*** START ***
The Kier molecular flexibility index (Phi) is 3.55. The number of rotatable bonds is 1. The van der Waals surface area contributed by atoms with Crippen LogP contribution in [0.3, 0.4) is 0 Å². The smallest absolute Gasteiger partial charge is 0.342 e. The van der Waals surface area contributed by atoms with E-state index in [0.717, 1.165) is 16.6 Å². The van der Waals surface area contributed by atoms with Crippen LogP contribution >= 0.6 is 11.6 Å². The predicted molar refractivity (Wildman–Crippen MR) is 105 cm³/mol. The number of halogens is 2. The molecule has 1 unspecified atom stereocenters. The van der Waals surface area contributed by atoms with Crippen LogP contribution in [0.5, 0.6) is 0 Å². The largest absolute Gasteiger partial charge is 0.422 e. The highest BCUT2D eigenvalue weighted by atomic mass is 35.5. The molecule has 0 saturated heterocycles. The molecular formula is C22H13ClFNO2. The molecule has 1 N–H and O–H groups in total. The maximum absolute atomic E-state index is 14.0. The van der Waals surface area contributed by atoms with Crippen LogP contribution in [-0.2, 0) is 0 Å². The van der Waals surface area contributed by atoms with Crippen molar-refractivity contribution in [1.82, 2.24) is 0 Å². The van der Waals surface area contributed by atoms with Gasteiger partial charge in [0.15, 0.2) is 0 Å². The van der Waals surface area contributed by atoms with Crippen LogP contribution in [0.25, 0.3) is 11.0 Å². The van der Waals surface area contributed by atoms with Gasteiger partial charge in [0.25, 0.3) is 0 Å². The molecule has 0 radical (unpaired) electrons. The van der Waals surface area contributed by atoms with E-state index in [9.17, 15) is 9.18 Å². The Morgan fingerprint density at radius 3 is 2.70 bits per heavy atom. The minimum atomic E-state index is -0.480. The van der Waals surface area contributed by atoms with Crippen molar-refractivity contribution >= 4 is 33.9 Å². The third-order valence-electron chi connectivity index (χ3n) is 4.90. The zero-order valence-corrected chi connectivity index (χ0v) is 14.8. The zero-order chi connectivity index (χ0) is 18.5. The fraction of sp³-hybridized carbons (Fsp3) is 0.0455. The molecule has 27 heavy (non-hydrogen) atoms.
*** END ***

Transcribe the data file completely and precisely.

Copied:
The Kier molecular flexibility index (Phi) is 3.55. The number of rotatable bonds is 1. The van der Waals surface area contributed by atoms with Crippen LogP contribution in [0.3, 0.4) is 0 Å². The smallest absolute Gasteiger partial charge is 0.342 e. The van der Waals surface area contributed by atoms with E-state index in [0.717, 1.165) is 16.6 Å². The van der Waals surface area contributed by atoms with Crippen LogP contribution >= 0.6 is 11.6 Å². The predicted molar refractivity (Wildman–Crippen MR) is 105 cm³/mol. The number of halogens is 2. The molecule has 1 unspecified atom stereocenters. The van der Waals surface area contributed by atoms with Crippen LogP contribution in [0.5, 0.6) is 0 Å². The largest absolute Gasteiger partial charge is 0.422 e. The highest BCUT2D eigenvalue weighted by atomic mass is 35.5. The molecule has 0 saturated heterocycles. The molecular formula is C22H13ClFNO2. The molecule has 1 N–H and O–H groups in total. The maximum absolute atomic E-state index is 14.0. The van der Waals surface area contributed by atoms with Crippen LogP contribution in [-0.2, 0) is 0 Å². The van der Waals surface area contributed by atoms with Crippen molar-refractivity contribution in [1.82, 2.24) is 0 Å². The van der Waals surface area contributed by atoms with Gasteiger partial charge in [0.15, 0.2) is 0 Å². The van der Waals surface area contributed by atoms with Crippen LogP contribution in [0.25, 0.3) is 11.0 Å². The van der Waals surface area contributed by atoms with Gasteiger partial charge in [0.25, 0.3) is 0 Å². The molecule has 0 radical (unpaired) electrons. The van der Waals surface area contributed by atoms with E-state index in [9.17, 15) is 9.18 Å². The Morgan fingerprint density at radius 3 is 2.70 bits per heavy atom. The minimum atomic E-state index is -0.480. The van der Waals surface area contributed by atoms with Crippen molar-refractivity contribution >= 4 is 33.9 Å². The third-order valence-electron chi connectivity index (χ3n) is 4.90. The zero-order valence-corrected chi connectivity index (χ0v) is 14.8. The zero-order chi connectivity index (χ0) is 18.5. The fraction of sp³-hybridized carbons (Fsp3) is 0.0455. The molecule has 27 heavy (non-hydrogen) atoms.